The Blame: The Part of the Trayvon Martin Story You Don’t Want to Hear… But Need To

The Blame and the Questions

On February 26th, 2012, 17 year-old Trayvon Martin was shot to death in Sanford, Florida.  And despite wearing your hoodie, your participation in the protest, and your indignation on behalf of injustice, if you’re reading this article, you probably helped that tragedy occur.

George Zimmerman killed Trayvon Martin, that part is not in question.  He told the police as much when they arrived.  The questions are 1) Why did George Zimmerman kill Trayvon Martin?  2) Why did the police consider the killing justifiable under Florida’s “Stand Your Ground law?  And 3) what do you, the reader, have to do with any of this?

The Master Narrative and the Value of Black Male Life

The answer to the first question is brief, but complex: George Zimmerman killed Trayvon Martin because Trayvon is Black.  I believe that is unquestionable as well.  But the subsequent question is, why would he kill Trayvon because he’s Black?  The answer is the toxic atmosphere of our American society, one that denigrates and devalues the lives of Black males in particular, and which causes an environment in which it is okay to kill Black males.  Black males like Trayvon.

The Supreme Court determined in 1857 that the Founding Fathers of this country were not talking about Black men (or women) when they wrote about “We the people…” in the Constitution.  Chief Justice Roger Taney, wrote the following in the majority opinion of the 1857 Scott v Sanford case (the Dred Scott decision):

In the opinion of the court, the legislation and histories of the times, and the language used in the Declaration of Independence, show, that neither the class of persons who had been imported as slaves, nor their descendants, whether they had become free or not, were then acknowledged as a part of the people, nor intended to be included inthe generalwords used in that memorable instrument… They had for more than a century before been regarded as beings of an inferior order, and altogether unfit to associate with the white race, either in social or political relations; and so far inferior, that they had no rights which the white man was bound to respect; and that the negro might justly and lawfully be reduced to slavery for his benefit.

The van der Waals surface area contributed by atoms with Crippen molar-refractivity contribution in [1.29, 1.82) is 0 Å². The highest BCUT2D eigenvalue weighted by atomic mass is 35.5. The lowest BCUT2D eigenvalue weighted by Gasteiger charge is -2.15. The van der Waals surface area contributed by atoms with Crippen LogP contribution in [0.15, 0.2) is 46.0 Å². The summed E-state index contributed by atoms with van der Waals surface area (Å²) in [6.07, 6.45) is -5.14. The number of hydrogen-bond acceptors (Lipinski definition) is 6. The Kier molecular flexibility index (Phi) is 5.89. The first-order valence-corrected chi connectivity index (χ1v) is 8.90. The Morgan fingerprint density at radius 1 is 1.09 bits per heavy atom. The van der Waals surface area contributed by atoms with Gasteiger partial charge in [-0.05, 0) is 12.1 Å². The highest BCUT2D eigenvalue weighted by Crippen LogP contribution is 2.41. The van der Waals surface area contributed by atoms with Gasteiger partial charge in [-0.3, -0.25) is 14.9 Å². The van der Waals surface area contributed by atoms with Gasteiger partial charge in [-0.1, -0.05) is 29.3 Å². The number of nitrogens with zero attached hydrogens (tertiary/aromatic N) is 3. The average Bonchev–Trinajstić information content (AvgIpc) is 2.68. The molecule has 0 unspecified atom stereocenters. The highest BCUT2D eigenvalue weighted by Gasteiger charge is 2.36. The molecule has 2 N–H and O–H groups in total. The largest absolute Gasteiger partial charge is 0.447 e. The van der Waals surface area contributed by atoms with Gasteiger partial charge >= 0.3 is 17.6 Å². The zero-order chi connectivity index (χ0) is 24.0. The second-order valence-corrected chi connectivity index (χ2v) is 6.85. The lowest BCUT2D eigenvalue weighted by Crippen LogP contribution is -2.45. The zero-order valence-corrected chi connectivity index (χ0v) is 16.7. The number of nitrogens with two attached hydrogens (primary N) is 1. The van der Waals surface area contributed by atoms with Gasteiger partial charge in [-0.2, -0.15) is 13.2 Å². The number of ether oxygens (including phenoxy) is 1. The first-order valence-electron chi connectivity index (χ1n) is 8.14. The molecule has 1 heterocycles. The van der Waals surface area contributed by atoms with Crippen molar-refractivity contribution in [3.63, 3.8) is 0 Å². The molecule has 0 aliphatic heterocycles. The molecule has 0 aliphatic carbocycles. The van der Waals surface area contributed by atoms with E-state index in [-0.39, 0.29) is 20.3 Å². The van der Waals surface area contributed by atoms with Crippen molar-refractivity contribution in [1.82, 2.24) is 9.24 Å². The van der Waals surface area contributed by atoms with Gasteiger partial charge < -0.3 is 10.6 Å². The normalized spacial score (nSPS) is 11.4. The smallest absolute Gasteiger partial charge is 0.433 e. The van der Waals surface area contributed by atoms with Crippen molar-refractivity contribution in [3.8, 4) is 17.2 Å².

Lebron KongFrom that time until the present, the struggle for humanity, citizenship, and manhood has been an epic one for Black men in America.  I know some of you are thinking, “But it’s great to be a “brotha” now, isn’t it?!  They can rap and jump high and dance…

They’re so cool!  And you know what else they say about Black dudes…”  Unfortunately, being stereotyped into what Howard University’s Toni Morrison calls America’s “master narrative” view of Black males – athletic, unintelligent, angry, fearsome, and lascivious, a threat to White women everywhere with their enormous, uncontrolled penises – doesn’t translate into being treated with equity.  And being cool or even imitated doesn’t mean that Black men are valued for their humanity.  The lives of Black men in this country, since its inception, have had minimal human value.  America’s political and social campaign against Black male humanity has created an irrational fear of Black men (misandry) that pervades today.  I have no doubt George Zimmerman feared for his life on February 26th, and that he saw Trayvon Martin as the primary threat.  Just like the rest of us, he’s been socialized that way.  The fact he is a White Hispanic man (as opposed to a Black Hispanic man) doesn’t preclude him from acting on how he was socialized.  Neither does it cause Black law enforcement officers to view Black men any differently either.

The Police and the Exoneration of George Zimmerman

George Zimmerman maintains that he shot Trayvon in self-defense during a physical altercation.  The prevalent story amongst the public, however, is that Zimmerman left his car to confront Trayvon, even after being told by a police dispatcher – the one he himself called – to stop following Trayvon.  A fight ensued, during which Zimmerman shot and killed him, with neighbors hearing the sounds from the conflict.  The focal point has become Florida’s “Stand Your Ground” law, which allows a person to use deadly force to protect his or herself in self-defense if they feel that their own life is in imminent danger.  Combined with Florida’s concealed weapon laws, it allowed George Zimmerman to kill Trayvon with a gun he may never have seen, and for the police to decide – rather than a jury of his peers – that the killing was justified.  No arrest, simply decided upon Zimmerman’s own words.  We’re led then to ask, why did the police consider the killing justifiable?  The answer again is because Trayvon Martin is Black.  There is a subsequent, more important question though: why did the police believe the killing was justified because Trayvon is Black?  The answer is the criminalization of “Black male behaviors”.

Like the rest of us, police are trained to define “criminal behavior” as “Black male behavior”.  Black males are known to “hang out on the corner”.  Black males popularized sagging pants and the use of Ebonics.  Black males are known for “looking tough”.  Black males popularized the so-called “thug” style.  They’re even known for wearing hoodies.  And you may hate seeing a boy’s underwear above his jeans, you may malign him for “hanging out on the corner”, cringe at the sound of his “broken” English, and look with disdain at the mean look on his face as he peers out from his hood.  None of these things, however, are illegal.